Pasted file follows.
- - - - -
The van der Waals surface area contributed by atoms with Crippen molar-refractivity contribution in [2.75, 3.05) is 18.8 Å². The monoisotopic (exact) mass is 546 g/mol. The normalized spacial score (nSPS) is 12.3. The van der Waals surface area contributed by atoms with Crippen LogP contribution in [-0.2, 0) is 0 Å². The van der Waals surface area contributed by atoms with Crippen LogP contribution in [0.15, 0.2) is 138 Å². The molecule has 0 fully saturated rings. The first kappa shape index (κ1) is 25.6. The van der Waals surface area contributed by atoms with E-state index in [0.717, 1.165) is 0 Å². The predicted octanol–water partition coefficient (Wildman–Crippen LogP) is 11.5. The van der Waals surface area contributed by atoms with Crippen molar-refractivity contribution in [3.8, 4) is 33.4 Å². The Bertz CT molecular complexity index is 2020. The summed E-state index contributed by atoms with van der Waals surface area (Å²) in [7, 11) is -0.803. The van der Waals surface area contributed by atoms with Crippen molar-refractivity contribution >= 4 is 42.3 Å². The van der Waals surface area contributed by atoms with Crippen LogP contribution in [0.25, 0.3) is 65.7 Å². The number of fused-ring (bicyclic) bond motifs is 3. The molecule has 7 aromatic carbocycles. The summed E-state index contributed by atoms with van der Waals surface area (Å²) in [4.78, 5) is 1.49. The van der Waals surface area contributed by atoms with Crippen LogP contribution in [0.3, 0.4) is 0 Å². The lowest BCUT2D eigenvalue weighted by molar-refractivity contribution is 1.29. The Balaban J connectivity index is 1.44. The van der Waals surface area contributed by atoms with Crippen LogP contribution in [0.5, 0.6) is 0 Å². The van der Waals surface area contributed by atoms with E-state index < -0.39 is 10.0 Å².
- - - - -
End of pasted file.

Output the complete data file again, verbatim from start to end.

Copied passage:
The van der Waals surface area contributed by atoms with Crippen molar-refractivity contribution in [2.75, 3.05) is 18.8 Å². The monoisotopic (exact) mass is 546 g/mol. The normalized spacial score (nSPS) is 12.3. The van der Waals surface area contributed by atoms with Crippen LogP contribution in [-0.2, 0) is 0 Å². The van der Waals surface area contributed by atoms with Crippen LogP contribution in [0.15, 0.2) is 138 Å². The molecule has 0 fully saturated rings. The first kappa shape index (κ1) is 25.6. The van der Waals surface area contributed by atoms with E-state index in [0.717, 1.165) is 0 Å². The predicted octanol–water partition coefficient (Wildman–Crippen LogP) is 11.5. The van der Waals surface area contributed by atoms with Crippen molar-refractivity contribution in [3.8, 4) is 33.4 Å². The Bertz CT molecular complexity index is 2020. The summed E-state index contributed by atoms with van der Waals surface area (Å²) in [7, 11) is -0.803. The van der Waals surface area contributed by atoms with Crippen molar-refractivity contribution >= 4 is 42.3 Å². The van der Waals surface area contributed by atoms with Crippen LogP contribution in [0.25, 0.3) is 65.7 Å². The number of fused-ring (bicyclic) bond motifs is 3. The molecule has 7 aromatic carbocycles. The summed E-state index contributed by atoms with van der Waals surface area (Å²) in [4.78, 5) is 1.49. The van der Waals surface area contributed by atoms with Crippen LogP contribution in [0.3, 0.4) is 0 Å². The lowest BCUT2D eigenvalue weighted by molar-refractivity contribution is 1.29. The Balaban J connectivity index is 1.44. The van der Waals surface area contributed by atoms with Crippen LogP contribution in [0.5, 0.6) is 0 Å². The van der Waals surface area contributed by atoms with E-state index < -0.39 is 10.0 Å².